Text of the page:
If someone told you that workers' compensation helps workers in every situation when they suffer an injury on the job regardless of fault, that is mostly true. There are a few loopholes, and one them has to do with the term "Act of God."
It occurs when a workers' compensation insurer decides not to pay a claim, saying that the worker's injury stemmed from an Act of God - an unforeseen event that was impossible to plan for. Natural disasters such as earthquakes and tornadoes may fall under this category in some instances. However, even if an insurer denied your claim on this basis, there may be hope.
Other factors contributing to an injury
Earthquakes shake buildings and often cause people, furniture and debris to fall. If you sustained an injury during an earthquake and your insurer denied your claim due to an Act of God, it is worth taking a look at other aspects of the situation. For example, how structurally sound was the building you work in? If it could not have withstood the earthquake due to several construction defects, then that means the injuries you sustained could have been disproportionate. Thus, an Act of God denial does not seem to apply in your case.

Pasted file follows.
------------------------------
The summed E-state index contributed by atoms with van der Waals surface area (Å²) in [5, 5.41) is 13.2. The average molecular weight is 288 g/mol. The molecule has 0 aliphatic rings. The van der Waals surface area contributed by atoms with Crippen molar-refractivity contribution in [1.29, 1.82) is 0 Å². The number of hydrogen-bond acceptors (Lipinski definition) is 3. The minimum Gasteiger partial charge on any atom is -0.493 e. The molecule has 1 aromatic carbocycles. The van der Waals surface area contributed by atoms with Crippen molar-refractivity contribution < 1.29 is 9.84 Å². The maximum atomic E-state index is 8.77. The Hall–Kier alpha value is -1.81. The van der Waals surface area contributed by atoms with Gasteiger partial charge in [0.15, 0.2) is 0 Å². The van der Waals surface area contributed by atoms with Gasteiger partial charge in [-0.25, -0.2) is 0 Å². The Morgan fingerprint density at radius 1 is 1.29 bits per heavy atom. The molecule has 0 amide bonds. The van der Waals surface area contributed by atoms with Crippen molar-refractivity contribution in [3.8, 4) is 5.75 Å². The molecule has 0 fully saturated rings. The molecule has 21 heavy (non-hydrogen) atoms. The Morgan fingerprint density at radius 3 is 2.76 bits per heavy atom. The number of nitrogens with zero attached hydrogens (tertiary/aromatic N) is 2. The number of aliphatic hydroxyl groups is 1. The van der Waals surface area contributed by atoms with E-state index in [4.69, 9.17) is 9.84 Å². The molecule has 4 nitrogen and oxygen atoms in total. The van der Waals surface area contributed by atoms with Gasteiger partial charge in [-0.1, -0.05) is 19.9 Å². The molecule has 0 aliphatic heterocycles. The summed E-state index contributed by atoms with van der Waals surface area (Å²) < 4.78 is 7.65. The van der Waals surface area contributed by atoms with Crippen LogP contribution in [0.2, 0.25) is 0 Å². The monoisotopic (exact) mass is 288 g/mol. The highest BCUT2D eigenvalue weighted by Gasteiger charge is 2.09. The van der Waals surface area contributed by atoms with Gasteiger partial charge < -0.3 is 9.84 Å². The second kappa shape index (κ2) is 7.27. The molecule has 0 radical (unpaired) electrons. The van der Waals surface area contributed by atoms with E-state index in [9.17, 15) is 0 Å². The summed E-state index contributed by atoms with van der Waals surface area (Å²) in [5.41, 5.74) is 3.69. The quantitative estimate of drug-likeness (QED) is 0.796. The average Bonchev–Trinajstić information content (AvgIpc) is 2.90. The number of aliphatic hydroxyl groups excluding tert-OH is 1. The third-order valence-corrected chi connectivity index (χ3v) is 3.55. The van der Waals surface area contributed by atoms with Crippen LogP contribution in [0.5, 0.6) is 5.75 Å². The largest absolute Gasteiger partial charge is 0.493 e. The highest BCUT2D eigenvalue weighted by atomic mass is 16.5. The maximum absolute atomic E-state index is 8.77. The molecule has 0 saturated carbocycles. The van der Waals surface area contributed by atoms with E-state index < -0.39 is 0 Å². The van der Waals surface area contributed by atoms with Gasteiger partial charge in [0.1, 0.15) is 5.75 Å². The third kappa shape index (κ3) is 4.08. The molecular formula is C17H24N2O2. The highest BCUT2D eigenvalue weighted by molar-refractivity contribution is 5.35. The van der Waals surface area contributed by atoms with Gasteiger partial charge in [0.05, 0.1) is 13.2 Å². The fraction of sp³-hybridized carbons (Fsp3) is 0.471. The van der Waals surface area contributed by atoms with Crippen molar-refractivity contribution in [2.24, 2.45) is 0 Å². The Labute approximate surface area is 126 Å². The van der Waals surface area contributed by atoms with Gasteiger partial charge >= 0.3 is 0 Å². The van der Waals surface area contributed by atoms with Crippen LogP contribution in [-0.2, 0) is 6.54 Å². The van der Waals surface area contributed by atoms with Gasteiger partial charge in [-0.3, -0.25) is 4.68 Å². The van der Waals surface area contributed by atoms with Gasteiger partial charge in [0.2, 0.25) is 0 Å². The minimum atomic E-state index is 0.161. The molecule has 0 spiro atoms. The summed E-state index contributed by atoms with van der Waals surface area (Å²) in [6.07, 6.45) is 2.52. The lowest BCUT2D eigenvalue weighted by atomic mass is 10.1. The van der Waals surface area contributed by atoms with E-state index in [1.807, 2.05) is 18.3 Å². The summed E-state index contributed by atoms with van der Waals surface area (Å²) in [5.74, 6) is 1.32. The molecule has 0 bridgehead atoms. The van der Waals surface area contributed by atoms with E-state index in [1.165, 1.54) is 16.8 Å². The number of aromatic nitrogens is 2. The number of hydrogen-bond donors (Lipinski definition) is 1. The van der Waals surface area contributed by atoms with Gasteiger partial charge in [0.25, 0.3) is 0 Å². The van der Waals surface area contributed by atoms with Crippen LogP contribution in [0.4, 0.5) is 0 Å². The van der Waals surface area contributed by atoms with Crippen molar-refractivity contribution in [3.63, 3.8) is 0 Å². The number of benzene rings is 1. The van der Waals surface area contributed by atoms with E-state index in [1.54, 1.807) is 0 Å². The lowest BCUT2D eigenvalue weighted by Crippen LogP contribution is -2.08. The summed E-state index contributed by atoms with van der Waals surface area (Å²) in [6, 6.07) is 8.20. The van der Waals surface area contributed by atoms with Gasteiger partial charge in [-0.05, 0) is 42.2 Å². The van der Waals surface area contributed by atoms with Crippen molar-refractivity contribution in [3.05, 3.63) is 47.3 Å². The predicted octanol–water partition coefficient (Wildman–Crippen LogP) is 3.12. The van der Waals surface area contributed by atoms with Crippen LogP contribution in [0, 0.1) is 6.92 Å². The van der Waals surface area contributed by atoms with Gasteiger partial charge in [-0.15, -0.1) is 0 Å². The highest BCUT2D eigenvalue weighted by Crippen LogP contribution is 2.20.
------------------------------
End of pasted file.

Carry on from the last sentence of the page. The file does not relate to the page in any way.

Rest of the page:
Similarly, consider a hurricane injury. If your office has known that a hurricane was likely to hit your area but did not take reasonable precautions to keep workers safe, then an Act of God denial for your injury could be unfair and incorrect. You can successfully appeal Act of God denials, but they require good evidence and documentation.
The other loopholes
In case you are curious, the other loopholes besides Acts of God are if the employee was greatly intoxicated, if the injury involved illegal drugs (unless the employer provided them or the alcohol) or if the employee intended to hurt or kill others or himself/herself. Even in these areas, there is sometimes room to work with.